Each of the students participated in the Association’s annual scholarship challenge, which asks applicants to submit information about their community service and their academics along with an essay discussing their personal positions on body cameras on police officers. A panel of judges including Keating Wagner Polidori Free attorneys Larry Free and Christina Habas reviewed all of the applications before selecting the winners. Read more
Tour de Force: Honoring Fallen Officers
Each September, as the days are getting shorter and the nights cooler, thousands of police officers and their supporters make a pilgrimage to the East Coast with their bicycles. There, they come together and ride nearly 300 miles in honor of those who died on Sept. 11, 2001. The four-day ride, known as The Tour de Force, is also a fundraiser for families of police officers killed in the line of duty, nationwide.
Teams pour in from across the country to make the trek along the eastern seaboard, which in years past has included rides from The Pentagon to Ground Zero. This year, as in many past, one of the teams hailed from Colorado. Composed primarily of officers from the Aurora Police Department, for the past few years these dedicated public servants have been riding to honor one of their own, Bill Pontious, a career law enforcement officer who had organized teams for the Tour de Force for many years.
Bill, whose story can be seen here [link to other story] embodied everything that the Tour de Force represents: duty, honor, friendship, and fun. While Bill’s untimely death might otherwise have cast a pall over this year’s event, in his honor this year’s contingent was the larger than ever and those riding in his absence claim to have felt his presence every step of the way.
“The ride will always be different without Bill,” said Mike Holm, a fellow Aurora police officer and longtime colleague of Bill’s who helped him organize the race for years. “He was fun to hang out with.” And while the ride this year was “great” according to Mike, it was difficult to do without his former friend and colleague as part of the group.
The ride this year was slightly different than years past, Mike said. The course began in Jamica, New York, which is next to JFK airport and then winded its way through Brooklyn, which was new territory for the riders.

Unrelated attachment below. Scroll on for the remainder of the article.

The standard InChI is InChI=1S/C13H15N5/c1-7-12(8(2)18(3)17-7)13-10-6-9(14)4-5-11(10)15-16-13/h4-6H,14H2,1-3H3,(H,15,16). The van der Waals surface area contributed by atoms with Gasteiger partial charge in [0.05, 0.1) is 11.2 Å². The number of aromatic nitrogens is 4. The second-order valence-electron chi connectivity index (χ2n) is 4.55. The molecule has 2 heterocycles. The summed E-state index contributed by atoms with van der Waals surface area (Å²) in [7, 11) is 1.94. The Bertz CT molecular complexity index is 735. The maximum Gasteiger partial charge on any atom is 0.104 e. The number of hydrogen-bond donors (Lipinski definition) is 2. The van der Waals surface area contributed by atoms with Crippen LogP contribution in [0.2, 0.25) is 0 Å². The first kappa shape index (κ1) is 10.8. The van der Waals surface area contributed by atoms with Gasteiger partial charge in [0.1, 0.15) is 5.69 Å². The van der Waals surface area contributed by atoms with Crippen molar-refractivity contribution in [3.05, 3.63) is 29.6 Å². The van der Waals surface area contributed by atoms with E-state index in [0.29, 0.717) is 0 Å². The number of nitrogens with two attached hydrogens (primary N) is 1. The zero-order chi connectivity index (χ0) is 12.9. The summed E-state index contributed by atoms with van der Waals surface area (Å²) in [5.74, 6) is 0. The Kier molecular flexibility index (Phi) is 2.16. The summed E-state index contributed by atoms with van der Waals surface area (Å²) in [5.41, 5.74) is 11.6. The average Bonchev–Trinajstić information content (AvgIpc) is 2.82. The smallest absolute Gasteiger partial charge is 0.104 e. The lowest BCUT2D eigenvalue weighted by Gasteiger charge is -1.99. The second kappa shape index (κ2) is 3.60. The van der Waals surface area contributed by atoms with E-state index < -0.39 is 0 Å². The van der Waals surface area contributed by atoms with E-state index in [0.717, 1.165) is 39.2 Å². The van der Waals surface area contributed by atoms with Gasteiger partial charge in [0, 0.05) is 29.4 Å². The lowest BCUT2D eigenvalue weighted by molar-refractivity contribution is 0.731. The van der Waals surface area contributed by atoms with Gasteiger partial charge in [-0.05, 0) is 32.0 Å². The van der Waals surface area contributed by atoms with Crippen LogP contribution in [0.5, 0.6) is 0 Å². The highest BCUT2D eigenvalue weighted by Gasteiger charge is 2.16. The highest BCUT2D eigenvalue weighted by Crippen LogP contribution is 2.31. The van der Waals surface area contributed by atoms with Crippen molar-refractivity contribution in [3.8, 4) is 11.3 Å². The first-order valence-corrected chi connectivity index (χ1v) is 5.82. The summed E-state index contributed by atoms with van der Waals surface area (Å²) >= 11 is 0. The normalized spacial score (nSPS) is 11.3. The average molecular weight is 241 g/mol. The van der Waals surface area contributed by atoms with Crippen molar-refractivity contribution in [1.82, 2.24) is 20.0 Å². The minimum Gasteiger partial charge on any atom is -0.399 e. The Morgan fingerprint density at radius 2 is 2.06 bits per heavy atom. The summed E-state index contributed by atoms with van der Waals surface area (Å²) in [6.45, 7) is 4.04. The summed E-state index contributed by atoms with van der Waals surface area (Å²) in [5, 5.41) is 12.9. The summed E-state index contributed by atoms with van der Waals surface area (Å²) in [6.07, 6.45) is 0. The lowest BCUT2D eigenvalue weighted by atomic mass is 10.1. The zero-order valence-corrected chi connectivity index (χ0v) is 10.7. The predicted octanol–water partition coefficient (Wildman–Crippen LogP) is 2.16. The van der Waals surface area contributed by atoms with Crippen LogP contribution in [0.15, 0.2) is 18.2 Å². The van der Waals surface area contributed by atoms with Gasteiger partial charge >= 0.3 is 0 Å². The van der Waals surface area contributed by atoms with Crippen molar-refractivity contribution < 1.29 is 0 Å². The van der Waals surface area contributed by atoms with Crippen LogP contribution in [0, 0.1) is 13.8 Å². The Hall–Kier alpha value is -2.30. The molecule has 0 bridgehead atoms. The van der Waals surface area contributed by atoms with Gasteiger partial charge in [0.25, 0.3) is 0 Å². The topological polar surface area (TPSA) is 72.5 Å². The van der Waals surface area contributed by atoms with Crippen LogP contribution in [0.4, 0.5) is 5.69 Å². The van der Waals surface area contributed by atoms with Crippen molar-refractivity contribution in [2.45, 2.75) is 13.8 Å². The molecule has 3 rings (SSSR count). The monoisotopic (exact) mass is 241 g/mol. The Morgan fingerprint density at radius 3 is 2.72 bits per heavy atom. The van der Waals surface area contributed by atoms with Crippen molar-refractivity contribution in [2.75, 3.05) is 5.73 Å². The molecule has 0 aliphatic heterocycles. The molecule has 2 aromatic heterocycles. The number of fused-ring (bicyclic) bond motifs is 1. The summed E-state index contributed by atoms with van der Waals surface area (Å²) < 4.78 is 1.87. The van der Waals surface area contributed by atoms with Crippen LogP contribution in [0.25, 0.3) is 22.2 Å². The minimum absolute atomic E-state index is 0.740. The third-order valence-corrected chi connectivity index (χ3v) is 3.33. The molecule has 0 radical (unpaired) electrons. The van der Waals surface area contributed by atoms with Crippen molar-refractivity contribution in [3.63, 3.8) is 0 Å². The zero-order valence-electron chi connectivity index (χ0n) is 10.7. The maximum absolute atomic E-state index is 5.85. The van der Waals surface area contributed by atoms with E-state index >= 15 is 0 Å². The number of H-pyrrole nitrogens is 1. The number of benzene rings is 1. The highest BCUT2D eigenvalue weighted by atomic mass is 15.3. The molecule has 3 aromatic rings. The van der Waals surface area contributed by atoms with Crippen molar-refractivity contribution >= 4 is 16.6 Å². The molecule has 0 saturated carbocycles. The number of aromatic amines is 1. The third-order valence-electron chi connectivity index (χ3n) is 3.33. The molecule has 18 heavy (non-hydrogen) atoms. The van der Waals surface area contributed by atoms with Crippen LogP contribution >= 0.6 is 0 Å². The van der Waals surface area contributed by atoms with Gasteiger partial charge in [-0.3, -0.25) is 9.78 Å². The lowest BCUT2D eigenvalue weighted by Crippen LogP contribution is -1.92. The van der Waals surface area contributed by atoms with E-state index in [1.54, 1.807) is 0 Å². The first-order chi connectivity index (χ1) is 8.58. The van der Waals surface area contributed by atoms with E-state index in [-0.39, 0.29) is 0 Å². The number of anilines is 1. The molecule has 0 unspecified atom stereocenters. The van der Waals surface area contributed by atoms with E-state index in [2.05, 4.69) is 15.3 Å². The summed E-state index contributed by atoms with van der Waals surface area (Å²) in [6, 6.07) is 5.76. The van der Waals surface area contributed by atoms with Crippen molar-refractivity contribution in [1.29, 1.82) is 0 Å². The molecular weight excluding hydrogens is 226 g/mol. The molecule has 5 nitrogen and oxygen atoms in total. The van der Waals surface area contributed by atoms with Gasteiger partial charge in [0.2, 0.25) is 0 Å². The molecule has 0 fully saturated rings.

This year, the riders honored two officers, Wenjian Liu and Rafael Ramos, who were killed in December of 2014 while sitting in their squad car in Brooklyn during a routine evening patrol. Authorities believe that the man who shot the officers specifically targeted them because they were in police uniforms.
“We went to the 84th Precinct where the officers [Liu and Ramos] worked. We did a ceremony and presentation to their families. We then rode through the streets of Brooklyn to the intersection where the officers were murdered and stopped for a moment of silence. It was moving,” Mike said.The riders also stopped in the 105th Precinct this year, where officers did a presentation to the family of Office Brian Moore, who was killed in the line of duty in Queens this year.
After the presentation Mike and others met NYPD Chief of Patrol James O’Neill. “He was in a Tour de Force jersey and had ridden his bike with us from the start, about 2 hours of riding,” Mike said. “I thought it was cool that the head of a 40,000 officer department would do that.”
A new group member
Mike and others from the Aurora Police Department were joined this year by Bill’s sister, Diane, who trained all summer long for the event, as well as a handful of Bill’s friends. Among the additional riders was Bill’s high school friend Gregg Swanson, and Gregg’s friends Joe Mooney, Scott Erricson and Andy Walker.
Diane trained on Bill’s former road bike, and she said that an anonymous donor bought her a carbon fiber bike that she used during the race.
“All of the stars have aligned to make this happen,” Diane said, before the race. “I have developed great friends in people like Gregg and Mike in Bill’s absence, and I recognize that the true character in people comes out in times like these.”
“I rode with Bill’s sister Diane quite a bit,” Mike said. “She was so excited to ride at the start the very first day! She didn’t ride the entire time, but she was also able to help with taking pictures throughout the ride.”
Diane, who is a professional photographer, led the group for the start of ride on Day 3. The course that day chartered a route through Mystic, Connecticut, which is very close to Bill’s hometown of Waterford. Bill and Diane’s family came out in force to cheer the riders on, and it was another moving experience in this year’s event, Mike said.
Waterford even sent a contingent of riders for that day including Gregg and his friends. While none of the Waterford group are police officers; they all rode in honor of Bill and together the group raised close to $30,000 for the Tour de Force.
“I tell people all the time, do it for Pont,” Gregg said. “Go do something you’ve been telling yourself you’d do for the last 3 years. Take the trip. Go out on a date. Go for a ride. Do it for Pont.”
Even as the riders were returning home, many of them were already thinking of next year’s ride. “We’re all looking forward to next year,” Mike said. “It looks like the course will be from Washington DC to NY.”
To learn more or to make donations to the Tour de Force, click here.
Mike Holm and Diane Boas (Pontious) after a day of riding.
Riders from the Colorado contingent, standing from left to right are Shane Ellison, Amy Skirnick, Nicole Weiffenbach, Mike Holm, Chris Eckstadt ,Nicky Grooms, John Gonzales, Erik Swanson, Mike Pitrusu, Dave LeClaire, Chad Burns, Laura Judge, and Diane Boas (Pontious)
The crowd gathers outside the police station at the 84th Precinct where officers Ramos and Liu were honored.
The entrance to the 105th Precinct where officer Moore was honored.